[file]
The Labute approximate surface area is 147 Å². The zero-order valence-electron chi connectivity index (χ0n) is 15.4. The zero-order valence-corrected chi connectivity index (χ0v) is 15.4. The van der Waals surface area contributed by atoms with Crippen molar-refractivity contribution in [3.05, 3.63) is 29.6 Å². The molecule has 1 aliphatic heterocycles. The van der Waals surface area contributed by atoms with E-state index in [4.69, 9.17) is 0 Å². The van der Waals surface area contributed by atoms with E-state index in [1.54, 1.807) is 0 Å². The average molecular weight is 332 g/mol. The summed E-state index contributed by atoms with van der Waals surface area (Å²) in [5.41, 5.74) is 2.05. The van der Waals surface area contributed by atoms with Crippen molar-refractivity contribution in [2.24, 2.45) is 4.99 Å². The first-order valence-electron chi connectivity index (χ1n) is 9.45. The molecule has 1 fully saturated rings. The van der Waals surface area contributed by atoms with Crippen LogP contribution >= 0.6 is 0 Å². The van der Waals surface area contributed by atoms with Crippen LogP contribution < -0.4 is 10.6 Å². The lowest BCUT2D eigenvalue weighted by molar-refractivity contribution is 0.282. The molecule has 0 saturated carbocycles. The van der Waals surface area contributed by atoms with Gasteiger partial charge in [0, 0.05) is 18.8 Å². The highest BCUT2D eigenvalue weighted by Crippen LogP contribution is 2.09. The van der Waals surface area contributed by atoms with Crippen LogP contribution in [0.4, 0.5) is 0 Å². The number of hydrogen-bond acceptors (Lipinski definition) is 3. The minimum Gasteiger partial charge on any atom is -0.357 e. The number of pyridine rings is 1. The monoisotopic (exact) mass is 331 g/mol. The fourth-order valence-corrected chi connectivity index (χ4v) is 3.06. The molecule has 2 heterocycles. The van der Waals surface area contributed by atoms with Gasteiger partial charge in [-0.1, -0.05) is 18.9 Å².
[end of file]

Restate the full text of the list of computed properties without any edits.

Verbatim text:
The Labute approximate surface area is 147 Å². The zero-order valence-electron chi connectivity index (χ0n) is 15.4. The zero-order valence-corrected chi connectivity index (χ0v) is 15.4. The van der Waals surface area contributed by atoms with Crippen molar-refractivity contribution in [3.05, 3.63) is 29.6 Å². The molecule has 1 aliphatic heterocycles. The van der Waals surface area contributed by atoms with E-state index in [4.69, 9.17) is 0 Å². The van der Waals surface area contributed by atoms with E-state index in [1.54, 1.807) is 0 Å². The average molecular weight is 332 g/mol. The summed E-state index contributed by atoms with van der Waals surface area (Å²) in [5.41, 5.74) is 2.05. The van der Waals surface area contributed by atoms with Crippen molar-refractivity contribution in [2.24, 2.45) is 4.99 Å². The first-order valence-electron chi connectivity index (χ1n) is 9.45. The molecule has 1 fully saturated rings. The van der Waals surface area contributed by atoms with Crippen LogP contribution >= 0.6 is 0 Å². The van der Waals surface area contributed by atoms with Crippen LogP contribution < -0.4 is 10.6 Å². The lowest BCUT2D eigenvalue weighted by molar-refractivity contribution is 0.282. The molecule has 0 saturated carbocycles. The van der Waals surface area contributed by atoms with Gasteiger partial charge in [0, 0.05) is 18.8 Å². The highest BCUT2D eigenvalue weighted by Crippen LogP contribution is 2.09. The van der Waals surface area contributed by atoms with Crippen LogP contribution in [0.4, 0.5) is 0 Å². The number of hydrogen-bond acceptors (Lipinski definition) is 3. The minimum Gasteiger partial charge on any atom is -0.357 e. The number of pyridine rings is 1. The monoisotopic (exact) mass is 331 g/mol. The fourth-order valence-corrected chi connectivity index (χ4v) is 3.06. The molecule has 2 heterocycles. The van der Waals surface area contributed by atoms with Gasteiger partial charge in [-0.1, -0.05) is 18.9 Å².